Let’s look at systems thinking vs. conventional thinking. Conventional thinking is based on using our five senses to gather data. When this is the source of our thinking, we’re trapped in a world made up of separate physical objects, because that’s the way our senses perceive the world. We’re looking at something that has already come into existence and is now in a process of decay or degeneration. This elemental thinking is good for fixing problems. But if we’re continuously fixing problems, we’re never participating in creating something new into existence. And if we can’t “see” the larger systemic dynamics that are creating the problems, we can’t see what’s sourcing the problem or what are the systemic consequences of our solutions.
Systems thinking is much closer to understanding how the universe actually works, but it requires a different mind to “see” that reality. When we look through the elemental mind we see a world of things. When we look through the systems mind, which is our imaging mind, we “see” dynamic sets of interrelationships and patterned flows of energy that are continuously evolving toward increasing levels of complexity. We recognize the complexity and richness of life.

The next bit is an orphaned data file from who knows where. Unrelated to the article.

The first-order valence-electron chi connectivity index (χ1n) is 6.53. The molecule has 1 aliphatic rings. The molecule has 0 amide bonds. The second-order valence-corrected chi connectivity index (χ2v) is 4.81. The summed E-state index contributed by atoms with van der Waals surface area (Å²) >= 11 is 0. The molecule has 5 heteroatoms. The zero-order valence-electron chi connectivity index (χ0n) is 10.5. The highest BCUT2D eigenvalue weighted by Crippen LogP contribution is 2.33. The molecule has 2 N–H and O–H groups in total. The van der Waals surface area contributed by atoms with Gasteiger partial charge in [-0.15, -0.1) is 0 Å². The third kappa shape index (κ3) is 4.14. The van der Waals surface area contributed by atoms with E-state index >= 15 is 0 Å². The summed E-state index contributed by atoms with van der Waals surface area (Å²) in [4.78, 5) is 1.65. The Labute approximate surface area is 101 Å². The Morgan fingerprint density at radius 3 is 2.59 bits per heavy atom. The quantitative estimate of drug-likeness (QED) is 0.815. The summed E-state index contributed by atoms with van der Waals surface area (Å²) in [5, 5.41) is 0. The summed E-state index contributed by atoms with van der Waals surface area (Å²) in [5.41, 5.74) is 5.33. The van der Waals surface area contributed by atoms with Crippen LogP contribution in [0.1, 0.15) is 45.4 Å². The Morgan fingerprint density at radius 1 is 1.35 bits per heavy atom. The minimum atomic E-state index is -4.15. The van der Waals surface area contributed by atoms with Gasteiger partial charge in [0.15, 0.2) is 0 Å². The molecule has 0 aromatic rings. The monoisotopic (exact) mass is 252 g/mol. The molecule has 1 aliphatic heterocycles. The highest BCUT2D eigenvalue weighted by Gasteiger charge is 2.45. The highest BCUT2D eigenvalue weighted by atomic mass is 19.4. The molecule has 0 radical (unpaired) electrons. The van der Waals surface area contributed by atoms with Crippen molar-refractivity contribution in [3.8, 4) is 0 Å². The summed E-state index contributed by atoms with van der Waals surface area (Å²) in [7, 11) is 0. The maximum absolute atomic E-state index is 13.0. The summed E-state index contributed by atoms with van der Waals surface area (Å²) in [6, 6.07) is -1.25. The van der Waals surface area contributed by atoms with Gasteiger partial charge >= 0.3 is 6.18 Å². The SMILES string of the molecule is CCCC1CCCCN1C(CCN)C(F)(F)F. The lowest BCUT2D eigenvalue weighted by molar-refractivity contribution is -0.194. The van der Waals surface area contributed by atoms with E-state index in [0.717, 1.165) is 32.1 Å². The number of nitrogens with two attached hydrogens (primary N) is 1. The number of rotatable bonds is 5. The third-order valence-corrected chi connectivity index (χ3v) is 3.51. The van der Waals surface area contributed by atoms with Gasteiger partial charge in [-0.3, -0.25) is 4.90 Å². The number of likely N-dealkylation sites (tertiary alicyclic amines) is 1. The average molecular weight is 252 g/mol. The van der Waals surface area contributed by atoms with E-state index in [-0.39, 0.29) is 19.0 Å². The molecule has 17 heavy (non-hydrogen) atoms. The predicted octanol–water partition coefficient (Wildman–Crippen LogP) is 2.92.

Living systems thinking shares that aspect of systems thinking, but unlike the cybernetics branch of systems thinking as a discipline, it is more focused on understanding how life works in a specific situation than on being more systemic in solving our problems. Living systems thinking enables us to align ourselves more effectively with the evolution that is going on (or wanting to go on) around us so we can enable, rather than disenable it. Most of the time we get in the way of nature’s desire to continue to evolve, but if we can understand better how that works, that’s when we can become effective partners. If we are called in to deal with a problem, we don’t start there. We start with a process envisioning a way to be in this place given an understanding of what it can become.